Given everything that has happened this year now is the time to shake things up and plan a different kind of Thanksgiving.
The following are three places to go for this month’s big day.
Fort Benton, Montana
This historic town on the Missouri River, where explorers Lewis and Clark stopped on their 8,000-mile expedition of discovery, is known as the birthplace of Montana.
The Grand Union Hotel, having first opened its doors to guests in 1882, is a great destination this Thanksgiving. Chef Bryce Lamb’s three-course dinner costs a mere $45 per person. Main course choices include herb-roasted turkey with apple-sausage stuffing, milled Yukon potatoes, caramelized brussels sprouts and turkey gravy; coffee-marinated prime rib with mashed potatoes, broccolini and horseradish au jus; or pan-roasted salmon with cranberry vinaigrette, sweet corn pudding and roasted rainbow carrot.
There is plenty for visitors to see and do for two or three nights between Fort Benton’s charming streetscape and picture-perfect river views. Nearby Great Falls (about 45 miles away) is home to the must-visit Lewis and Clark Interpretive Center.
The closest airport is also in Great Falls. Nightly rates at the Grand Union start at $110.
It’s almost impossible to drive Interstate 75 and not see billboards for Bronner’s Christmas Wonderland, which is unabashed in its religious celebration of the holiday. The roadside signs can be found up-and-down the highway between Michigan and Florida.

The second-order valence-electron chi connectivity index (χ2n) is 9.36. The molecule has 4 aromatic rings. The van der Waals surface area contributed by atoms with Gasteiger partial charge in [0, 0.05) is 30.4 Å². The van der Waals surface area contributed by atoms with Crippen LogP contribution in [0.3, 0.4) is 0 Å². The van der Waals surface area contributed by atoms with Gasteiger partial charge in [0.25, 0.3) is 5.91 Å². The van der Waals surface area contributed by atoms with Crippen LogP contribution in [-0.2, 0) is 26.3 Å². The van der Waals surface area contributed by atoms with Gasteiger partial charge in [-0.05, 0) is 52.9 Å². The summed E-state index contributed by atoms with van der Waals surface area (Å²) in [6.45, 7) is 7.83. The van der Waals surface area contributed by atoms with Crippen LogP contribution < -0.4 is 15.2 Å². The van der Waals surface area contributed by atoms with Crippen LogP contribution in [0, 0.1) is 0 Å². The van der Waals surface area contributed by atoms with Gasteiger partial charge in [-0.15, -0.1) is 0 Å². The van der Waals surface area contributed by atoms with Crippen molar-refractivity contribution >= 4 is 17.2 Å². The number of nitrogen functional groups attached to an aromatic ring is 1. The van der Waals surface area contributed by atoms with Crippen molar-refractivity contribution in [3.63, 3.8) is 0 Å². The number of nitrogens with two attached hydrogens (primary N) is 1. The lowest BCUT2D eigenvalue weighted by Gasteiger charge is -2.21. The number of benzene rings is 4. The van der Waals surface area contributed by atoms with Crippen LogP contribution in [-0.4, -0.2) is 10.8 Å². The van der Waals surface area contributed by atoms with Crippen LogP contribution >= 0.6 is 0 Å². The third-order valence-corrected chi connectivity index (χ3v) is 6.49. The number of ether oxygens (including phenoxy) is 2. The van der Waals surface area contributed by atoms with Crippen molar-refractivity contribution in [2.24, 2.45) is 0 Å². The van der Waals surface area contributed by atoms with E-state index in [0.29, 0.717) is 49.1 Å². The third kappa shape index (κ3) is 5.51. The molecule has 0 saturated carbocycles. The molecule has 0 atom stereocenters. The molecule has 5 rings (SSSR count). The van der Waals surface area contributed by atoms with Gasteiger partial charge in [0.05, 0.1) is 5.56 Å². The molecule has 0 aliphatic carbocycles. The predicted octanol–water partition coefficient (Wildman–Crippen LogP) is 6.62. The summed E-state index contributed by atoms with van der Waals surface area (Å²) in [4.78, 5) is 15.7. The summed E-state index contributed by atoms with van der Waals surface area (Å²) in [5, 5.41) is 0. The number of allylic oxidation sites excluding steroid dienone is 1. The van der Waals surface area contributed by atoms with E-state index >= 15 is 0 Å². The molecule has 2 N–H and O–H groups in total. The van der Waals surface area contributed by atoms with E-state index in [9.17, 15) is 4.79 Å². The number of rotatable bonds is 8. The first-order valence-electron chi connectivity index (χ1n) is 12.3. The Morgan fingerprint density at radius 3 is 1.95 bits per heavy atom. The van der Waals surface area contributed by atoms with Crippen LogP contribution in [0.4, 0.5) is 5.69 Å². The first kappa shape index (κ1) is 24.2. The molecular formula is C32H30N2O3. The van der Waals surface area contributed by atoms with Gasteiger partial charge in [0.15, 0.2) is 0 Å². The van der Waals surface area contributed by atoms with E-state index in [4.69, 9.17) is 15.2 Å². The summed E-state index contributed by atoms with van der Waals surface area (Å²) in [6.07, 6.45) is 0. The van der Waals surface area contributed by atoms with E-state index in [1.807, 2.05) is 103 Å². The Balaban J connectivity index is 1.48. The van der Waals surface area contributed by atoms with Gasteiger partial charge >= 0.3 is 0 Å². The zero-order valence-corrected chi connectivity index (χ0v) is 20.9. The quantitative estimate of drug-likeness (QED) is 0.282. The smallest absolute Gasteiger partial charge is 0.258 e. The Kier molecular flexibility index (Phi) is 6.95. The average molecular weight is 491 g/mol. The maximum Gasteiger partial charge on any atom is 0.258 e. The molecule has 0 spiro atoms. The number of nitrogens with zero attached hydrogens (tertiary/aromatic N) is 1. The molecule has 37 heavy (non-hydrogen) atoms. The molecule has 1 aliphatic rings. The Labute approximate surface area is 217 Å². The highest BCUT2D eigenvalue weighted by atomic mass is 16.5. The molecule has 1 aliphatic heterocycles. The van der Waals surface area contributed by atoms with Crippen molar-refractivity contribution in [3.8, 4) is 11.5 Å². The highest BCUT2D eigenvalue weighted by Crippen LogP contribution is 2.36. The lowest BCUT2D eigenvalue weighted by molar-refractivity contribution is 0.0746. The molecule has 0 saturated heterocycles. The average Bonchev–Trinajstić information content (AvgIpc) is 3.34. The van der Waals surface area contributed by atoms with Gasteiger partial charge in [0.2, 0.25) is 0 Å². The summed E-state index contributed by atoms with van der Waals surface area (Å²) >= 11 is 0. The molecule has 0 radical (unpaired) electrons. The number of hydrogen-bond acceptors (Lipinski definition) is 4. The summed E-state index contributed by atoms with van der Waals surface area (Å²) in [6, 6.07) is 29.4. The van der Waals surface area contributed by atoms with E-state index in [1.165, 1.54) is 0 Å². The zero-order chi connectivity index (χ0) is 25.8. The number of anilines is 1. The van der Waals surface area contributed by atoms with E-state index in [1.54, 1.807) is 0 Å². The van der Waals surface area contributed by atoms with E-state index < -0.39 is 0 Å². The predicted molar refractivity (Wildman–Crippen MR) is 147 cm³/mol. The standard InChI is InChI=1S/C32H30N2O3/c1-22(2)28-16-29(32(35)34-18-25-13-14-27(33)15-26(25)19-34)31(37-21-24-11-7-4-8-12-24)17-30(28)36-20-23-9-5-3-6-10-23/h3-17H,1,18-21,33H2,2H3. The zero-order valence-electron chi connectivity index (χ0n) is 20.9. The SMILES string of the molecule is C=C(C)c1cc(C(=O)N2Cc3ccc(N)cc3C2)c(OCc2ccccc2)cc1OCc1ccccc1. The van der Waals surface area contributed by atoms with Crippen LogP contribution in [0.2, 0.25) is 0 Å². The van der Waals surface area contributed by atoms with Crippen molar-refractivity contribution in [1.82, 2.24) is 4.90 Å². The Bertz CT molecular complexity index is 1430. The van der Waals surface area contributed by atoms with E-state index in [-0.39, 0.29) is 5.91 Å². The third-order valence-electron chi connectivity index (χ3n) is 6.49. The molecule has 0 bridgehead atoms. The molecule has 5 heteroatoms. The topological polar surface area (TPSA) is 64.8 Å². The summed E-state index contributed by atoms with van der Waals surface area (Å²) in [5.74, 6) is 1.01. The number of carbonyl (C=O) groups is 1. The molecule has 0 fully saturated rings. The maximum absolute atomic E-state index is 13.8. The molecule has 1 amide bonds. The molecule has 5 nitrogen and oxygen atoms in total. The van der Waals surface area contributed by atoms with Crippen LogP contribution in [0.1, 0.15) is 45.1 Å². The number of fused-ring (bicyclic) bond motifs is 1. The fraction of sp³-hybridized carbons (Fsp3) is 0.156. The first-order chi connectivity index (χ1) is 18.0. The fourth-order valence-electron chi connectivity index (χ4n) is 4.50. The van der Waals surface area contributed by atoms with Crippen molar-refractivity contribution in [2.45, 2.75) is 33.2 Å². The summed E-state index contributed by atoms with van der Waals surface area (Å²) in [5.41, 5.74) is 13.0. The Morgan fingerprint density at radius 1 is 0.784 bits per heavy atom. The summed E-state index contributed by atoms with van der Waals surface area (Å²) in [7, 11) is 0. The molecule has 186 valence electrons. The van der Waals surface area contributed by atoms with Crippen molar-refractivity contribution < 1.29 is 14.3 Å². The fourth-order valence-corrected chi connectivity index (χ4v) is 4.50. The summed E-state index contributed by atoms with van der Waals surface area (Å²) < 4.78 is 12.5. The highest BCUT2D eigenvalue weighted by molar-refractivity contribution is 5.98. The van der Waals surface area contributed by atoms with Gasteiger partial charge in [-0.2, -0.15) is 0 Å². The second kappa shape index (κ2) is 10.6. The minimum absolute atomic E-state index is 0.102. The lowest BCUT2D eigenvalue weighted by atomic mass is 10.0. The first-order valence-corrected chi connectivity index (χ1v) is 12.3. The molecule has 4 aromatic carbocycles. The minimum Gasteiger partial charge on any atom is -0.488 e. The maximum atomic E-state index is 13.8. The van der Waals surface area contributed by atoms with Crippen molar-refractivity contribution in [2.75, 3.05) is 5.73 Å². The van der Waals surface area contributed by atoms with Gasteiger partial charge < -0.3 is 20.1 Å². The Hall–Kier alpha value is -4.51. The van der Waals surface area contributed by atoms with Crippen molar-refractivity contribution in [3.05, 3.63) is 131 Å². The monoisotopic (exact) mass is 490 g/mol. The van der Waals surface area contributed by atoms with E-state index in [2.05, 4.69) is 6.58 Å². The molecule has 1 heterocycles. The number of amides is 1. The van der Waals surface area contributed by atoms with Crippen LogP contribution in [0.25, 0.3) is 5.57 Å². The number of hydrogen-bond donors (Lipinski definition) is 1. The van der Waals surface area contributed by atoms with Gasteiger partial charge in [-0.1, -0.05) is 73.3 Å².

The world’s largest Christmas store is located in Frankenmuth, near Saginaw and about 100 miles north of Detroit’s airport.
The small town, surrounded by farmlands, was first settled in the mid-1800s by Lutheran immigrants from Franconia in the German state of Bavaria. It was this German heritage that earned Frankenmuth recognition from Booking.com, which recently included it on a list of destinations that reflect America’s diverse culture.
Today, Frankenmuth promotes itself as Little Bavaria. Much of the cityscape is inspired by traditional Bavarian architecture, though the execution is less authentic and more theme park kitsch.
This stately Louisiana antebellum plantation has the perfect socially distanced Thanksgiving dinner.
The elaborate buffet dinner, which is priced at $80 for adults and $25 for children younger than 13, includes a fried turkey carving station among countless other choices. Guests will dine on the lawn under Houmas House’s iconic live oak trees.
Dennis Lennox writes about travel, politics and religious affairs. He has been published in the Financial Times, Independent, The Detroit News, Toronto Sun and other publications. Follow @dennislennox on Twitter.